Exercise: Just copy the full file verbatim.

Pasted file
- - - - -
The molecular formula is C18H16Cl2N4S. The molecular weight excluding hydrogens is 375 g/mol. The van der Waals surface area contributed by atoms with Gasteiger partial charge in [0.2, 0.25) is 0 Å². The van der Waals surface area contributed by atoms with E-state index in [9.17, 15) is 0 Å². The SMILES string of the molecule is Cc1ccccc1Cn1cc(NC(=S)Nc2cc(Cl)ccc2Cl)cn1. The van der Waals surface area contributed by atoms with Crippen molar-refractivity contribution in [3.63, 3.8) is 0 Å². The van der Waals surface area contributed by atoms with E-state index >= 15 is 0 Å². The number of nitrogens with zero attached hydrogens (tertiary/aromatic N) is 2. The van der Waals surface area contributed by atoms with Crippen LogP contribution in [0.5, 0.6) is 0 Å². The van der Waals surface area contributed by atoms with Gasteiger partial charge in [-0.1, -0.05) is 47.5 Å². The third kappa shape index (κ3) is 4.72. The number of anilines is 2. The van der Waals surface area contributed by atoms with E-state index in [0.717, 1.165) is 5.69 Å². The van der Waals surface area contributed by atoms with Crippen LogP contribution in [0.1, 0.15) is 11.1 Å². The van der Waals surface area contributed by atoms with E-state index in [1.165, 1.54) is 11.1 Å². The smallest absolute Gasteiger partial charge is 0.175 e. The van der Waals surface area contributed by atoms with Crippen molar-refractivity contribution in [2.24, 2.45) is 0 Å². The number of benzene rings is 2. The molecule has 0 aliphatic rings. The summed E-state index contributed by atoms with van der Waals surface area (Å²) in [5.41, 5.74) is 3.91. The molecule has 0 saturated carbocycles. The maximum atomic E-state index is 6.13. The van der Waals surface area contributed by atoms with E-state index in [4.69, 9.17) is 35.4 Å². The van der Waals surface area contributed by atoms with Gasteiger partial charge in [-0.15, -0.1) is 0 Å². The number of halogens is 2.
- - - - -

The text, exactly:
The molecular formula is C18H16Cl2N4S. The molecular weight excluding hydrogens is 375 g/mol. The van der Waals surface area contributed by atoms with Gasteiger partial charge in [0.2, 0.25) is 0 Å². The van der Waals surface area contributed by atoms with E-state index in [9.17, 15) is 0 Å². The SMILES string of the molecule is Cc1ccccc1Cn1cc(NC(=S)Nc2cc(Cl)ccc2Cl)cn1. The van der Waals surface area contributed by atoms with Crippen molar-refractivity contribution in [3.63, 3.8) is 0 Å². The van der Waals surface area contributed by atoms with E-state index >= 15 is 0 Å². The number of nitrogens with zero attached hydrogens (tertiary/aromatic N) is 2. The van der Waals surface area contributed by atoms with Crippen LogP contribution in [0.5, 0.6) is 0 Å². The van der Waals surface area contributed by atoms with Gasteiger partial charge in [-0.1, -0.05) is 47.5 Å². The third kappa shape index (κ3) is 4.72. The number of anilines is 2. The van der Waals surface area contributed by atoms with E-state index in [0.717, 1.165) is 5.69 Å². The van der Waals surface area contributed by atoms with Crippen LogP contribution in [0.1, 0.15) is 11.1 Å². The van der Waals surface area contributed by atoms with E-state index in [1.165, 1.54) is 11.1 Å². The smallest absolute Gasteiger partial charge is 0.175 e. The van der Waals surface area contributed by atoms with Crippen molar-refractivity contribution in [2.24, 2.45) is 0 Å². The number of benzene rings is 2. The molecule has 0 aliphatic rings. The summed E-state index contributed by atoms with van der Waals surface area (Å²) in [5.41, 5.74) is 3.91. The molecule has 0 saturated carbocycles. The maximum atomic E-state index is 6.13. The van der Waals surface area contributed by atoms with E-state index in [4.69, 9.17) is 35.4 Å². The van der Waals surface area contributed by atoms with Gasteiger partial charge in [-0.15, -0.1) is 0 Å². The number of halogens is 2.